In 2015, four years into investigating my decline in health, I was diagnosed with Fibromyalgia and Joint Hypermobility Syndrome. In the fall of 2017, after further decline and increasingly becoming homebound, it was clarified by a geneticist at the Mayo Clinic that I have Ehlers Danlos Syndrome, type 3 (or hypermobile type). And, this diagnosis made sense of every physical oddity and odd injury experienced. Ehler’s Danlos Syndrome (EDS) is a rare, inherited connective tissue disorder. Connective tissue provides the body’s underlying structures with strength and elasticity, and is present almost everywhere in the body; skin, muscles, tendons and ligaments, blood vessels, organs, gums, eyes, etc. The connective tissue for someone with EDS is not structured the way it should be from birth and therefore can extend far beyond its normal limit causing damage. While there are many subsets that have their own genetic causes, type 3 is the least severe. EDS in me looks like having loose and unstable joints prone to subluxations and dislocations (occurring spontaneously or with minimal trauma), hyperextensible joints, early onset of Osteoarthritis throughout my body, skin fragility and bruising, chronic widespread musculoskeletal pain, joint pain and swelling, muscle spasms, severe fatigue, malaise, weakness, sleep disturbance, a functional gastrointestinal disorder, and gaining about 60 lbs from limited mobility. Adding Fibromyalgia, a central nervous system disorder, to the mix for me contributes allodynia, hyperalgesia, hypersensativities, and an amped up nervous system.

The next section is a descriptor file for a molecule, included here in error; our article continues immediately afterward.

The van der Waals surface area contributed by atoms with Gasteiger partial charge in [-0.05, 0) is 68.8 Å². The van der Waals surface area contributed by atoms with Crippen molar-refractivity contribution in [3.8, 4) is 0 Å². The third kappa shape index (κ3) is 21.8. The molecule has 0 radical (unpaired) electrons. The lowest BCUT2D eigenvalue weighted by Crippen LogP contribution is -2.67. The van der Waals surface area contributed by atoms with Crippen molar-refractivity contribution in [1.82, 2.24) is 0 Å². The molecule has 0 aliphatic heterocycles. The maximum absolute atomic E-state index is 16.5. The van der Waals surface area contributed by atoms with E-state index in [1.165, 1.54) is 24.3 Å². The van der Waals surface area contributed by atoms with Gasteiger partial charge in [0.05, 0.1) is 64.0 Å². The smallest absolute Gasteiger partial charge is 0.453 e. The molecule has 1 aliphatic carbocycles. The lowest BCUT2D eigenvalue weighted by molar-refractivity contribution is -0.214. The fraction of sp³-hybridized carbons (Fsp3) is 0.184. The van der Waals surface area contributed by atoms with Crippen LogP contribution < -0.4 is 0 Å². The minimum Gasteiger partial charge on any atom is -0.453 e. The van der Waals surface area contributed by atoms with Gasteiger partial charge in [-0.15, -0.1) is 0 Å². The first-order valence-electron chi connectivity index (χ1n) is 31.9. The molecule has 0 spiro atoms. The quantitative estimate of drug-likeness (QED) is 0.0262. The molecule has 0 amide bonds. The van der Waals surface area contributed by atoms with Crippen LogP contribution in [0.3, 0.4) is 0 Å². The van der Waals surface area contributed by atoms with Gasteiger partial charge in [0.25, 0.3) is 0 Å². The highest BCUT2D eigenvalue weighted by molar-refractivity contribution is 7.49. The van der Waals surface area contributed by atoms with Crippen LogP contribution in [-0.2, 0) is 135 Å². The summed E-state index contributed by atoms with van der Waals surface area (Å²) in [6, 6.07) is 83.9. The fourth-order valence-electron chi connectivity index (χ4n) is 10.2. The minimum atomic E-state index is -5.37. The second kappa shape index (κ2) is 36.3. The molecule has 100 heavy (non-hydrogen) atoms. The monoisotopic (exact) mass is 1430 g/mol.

This is a progressively deteriorating disorder. For example, in 2017, I was told that I had the connective tissue of someone in their late 80’s. At that time I was still able to walk for short distances with joint swelling and bruising throughout my feet and knees, and enough pain to handle throughout said area and into my hips. By early 2019, my left leg began dislocating and subluxing from my hip and by late 2019, both of my legs were coming out of place from my hips. My legs, and other joints, also now hyperextend while laying down and with every movement made.